As a former missionary I have often reflected on the difference between what I mean to say and what people hear me saying. My colleague Charles Kraft's experience in Nigeria illustrates this clearly. As a new missionary, he once explained the death and resurrection of Christ to an old Nigerian man—a communication of what was to the missionary the simple gospel. "Oh, I have heard of that before," the man said when Chuck had finished. "My nephew once was dead and came back to life." (In that culture anyone who is unconscious is thought to be dead.) Apparently the mere events of Christ's passion did not strike this man as particularly unusual; they were not "good news."
So Chuck decided to take another tack: "What would be the best news in the world that you could possibly imagine?" The man thought a minute and then said, with an air of asking for the impossible: "If I found out that there was a power greater than all the many spirits that trouble me." That was it, Chuck thought to himself, that is the "good news" for these people: In Christ's death and resurrection he has conquered the powers of evil in this culture.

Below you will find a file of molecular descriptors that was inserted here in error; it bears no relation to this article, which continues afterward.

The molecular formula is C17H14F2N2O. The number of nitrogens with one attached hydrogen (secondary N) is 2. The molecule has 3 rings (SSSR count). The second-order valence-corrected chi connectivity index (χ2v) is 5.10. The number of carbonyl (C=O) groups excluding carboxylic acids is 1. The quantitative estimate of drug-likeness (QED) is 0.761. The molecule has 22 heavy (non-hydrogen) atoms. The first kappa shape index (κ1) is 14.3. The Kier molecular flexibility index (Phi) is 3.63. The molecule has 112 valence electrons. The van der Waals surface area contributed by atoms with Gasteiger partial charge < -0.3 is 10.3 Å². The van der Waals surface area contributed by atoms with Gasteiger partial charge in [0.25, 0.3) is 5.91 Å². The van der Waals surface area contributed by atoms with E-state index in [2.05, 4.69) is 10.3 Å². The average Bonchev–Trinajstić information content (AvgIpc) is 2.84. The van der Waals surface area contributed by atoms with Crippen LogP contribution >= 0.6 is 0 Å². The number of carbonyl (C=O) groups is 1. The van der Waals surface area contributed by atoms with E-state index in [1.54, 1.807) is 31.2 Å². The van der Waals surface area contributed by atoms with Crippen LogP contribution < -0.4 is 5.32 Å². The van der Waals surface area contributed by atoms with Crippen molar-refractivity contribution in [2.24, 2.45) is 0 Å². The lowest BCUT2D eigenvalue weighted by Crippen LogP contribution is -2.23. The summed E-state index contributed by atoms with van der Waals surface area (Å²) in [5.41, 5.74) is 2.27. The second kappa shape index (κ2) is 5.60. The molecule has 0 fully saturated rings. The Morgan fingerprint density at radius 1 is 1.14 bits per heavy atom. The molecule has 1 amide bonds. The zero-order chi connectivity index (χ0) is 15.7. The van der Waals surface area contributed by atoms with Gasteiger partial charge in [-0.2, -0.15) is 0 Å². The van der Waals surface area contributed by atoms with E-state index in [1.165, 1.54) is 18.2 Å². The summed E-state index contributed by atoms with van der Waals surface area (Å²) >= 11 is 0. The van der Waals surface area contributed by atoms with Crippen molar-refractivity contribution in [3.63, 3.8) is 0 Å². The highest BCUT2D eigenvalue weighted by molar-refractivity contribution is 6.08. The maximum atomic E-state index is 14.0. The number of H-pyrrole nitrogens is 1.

In America, most people at one time or another have probably heard some version of the gospel—at least some of the facts about the gospel. Polls continue to show that a large percentage of Americans believe in God and prayer and know something about Christ's birth and death. But, like the old Nigerian man, Americans understand Christian faith with strong cultural overtones that influence what they really hear—or more precisely, what they don't hear: the good news.
With the visibility of churches on our city corners it is hard to think of America as post-Christian or unevangelized. Yet evidence is ...1